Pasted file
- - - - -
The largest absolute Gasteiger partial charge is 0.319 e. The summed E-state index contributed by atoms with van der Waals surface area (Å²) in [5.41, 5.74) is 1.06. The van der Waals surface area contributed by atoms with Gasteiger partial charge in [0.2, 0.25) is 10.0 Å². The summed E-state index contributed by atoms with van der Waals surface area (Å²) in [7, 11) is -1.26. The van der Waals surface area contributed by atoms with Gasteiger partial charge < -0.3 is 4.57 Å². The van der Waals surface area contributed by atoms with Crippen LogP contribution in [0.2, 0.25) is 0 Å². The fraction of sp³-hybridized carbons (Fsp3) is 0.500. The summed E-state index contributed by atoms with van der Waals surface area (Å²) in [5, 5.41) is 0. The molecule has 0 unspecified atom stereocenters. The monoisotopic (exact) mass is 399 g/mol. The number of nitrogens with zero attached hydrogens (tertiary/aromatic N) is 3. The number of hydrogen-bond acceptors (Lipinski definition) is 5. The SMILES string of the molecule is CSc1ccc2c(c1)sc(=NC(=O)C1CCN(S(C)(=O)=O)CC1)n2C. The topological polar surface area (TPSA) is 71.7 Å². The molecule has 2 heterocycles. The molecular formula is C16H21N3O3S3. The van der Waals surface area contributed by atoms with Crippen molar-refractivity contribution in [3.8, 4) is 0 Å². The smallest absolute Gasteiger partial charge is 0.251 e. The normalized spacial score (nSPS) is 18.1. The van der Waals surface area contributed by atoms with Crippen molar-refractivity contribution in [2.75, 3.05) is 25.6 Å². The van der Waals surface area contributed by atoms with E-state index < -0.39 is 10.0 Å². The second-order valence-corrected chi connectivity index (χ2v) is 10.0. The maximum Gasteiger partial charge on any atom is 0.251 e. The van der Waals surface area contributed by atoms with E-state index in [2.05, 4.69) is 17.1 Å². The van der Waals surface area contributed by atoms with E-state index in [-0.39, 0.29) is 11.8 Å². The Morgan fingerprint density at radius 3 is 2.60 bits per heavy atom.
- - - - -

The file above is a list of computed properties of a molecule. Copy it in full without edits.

The largest absolute Gasteiger partial charge is 0.319 e. The summed E-state index contributed by atoms with van der Waals surface area (Å²) in [5.41, 5.74) is 1.06. The van der Waals surface area contributed by atoms with Gasteiger partial charge in [0.2, 0.25) is 10.0 Å². The summed E-state index contributed by atoms with van der Waals surface area (Å²) in [7, 11) is -1.26. The van der Waals surface area contributed by atoms with Gasteiger partial charge < -0.3 is 4.57 Å². The van der Waals surface area contributed by atoms with Crippen LogP contribution in [0.2, 0.25) is 0 Å². The fraction of sp³-hybridized carbons (Fsp3) is 0.500. The summed E-state index contributed by atoms with van der Waals surface area (Å²) in [5, 5.41) is 0. The molecule has 0 unspecified atom stereocenters. The monoisotopic (exact) mass is 399 g/mol. The number of nitrogens with zero attached hydrogens (tertiary/aromatic N) is 3. The number of hydrogen-bond acceptors (Lipinski definition) is 5. The SMILES string of the molecule is CSc1ccc2c(c1)sc(=NC(=O)C1CCN(S(C)(=O)=O)CC1)n2C. The topological polar surface area (TPSA) is 71.7 Å². The molecule has 2 heterocycles. The molecular formula is C16H21N3O3S3. The van der Waals surface area contributed by atoms with Crippen molar-refractivity contribution in [3.8, 4) is 0 Å². The smallest absolute Gasteiger partial charge is 0.251 e. The normalized spacial score (nSPS) is 18.1. The van der Waals surface area contributed by atoms with Crippen molar-refractivity contribution in [2.75, 3.05) is 25.6 Å². The van der Waals surface area contributed by atoms with E-state index < -0.39 is 10.0 Å². The second-order valence-corrected chi connectivity index (χ2v) is 10.0. The maximum Gasteiger partial charge on any atom is 0.251 e. The van der Waals surface area contributed by atoms with E-state index in [2.05, 4.69) is 17.1 Å². The van der Waals surface area contributed by atoms with E-state index in [-0.39, 0.29) is 11.8 Å². The Morgan fingerprint density at radius 3 is 2.60 bits per heavy atom.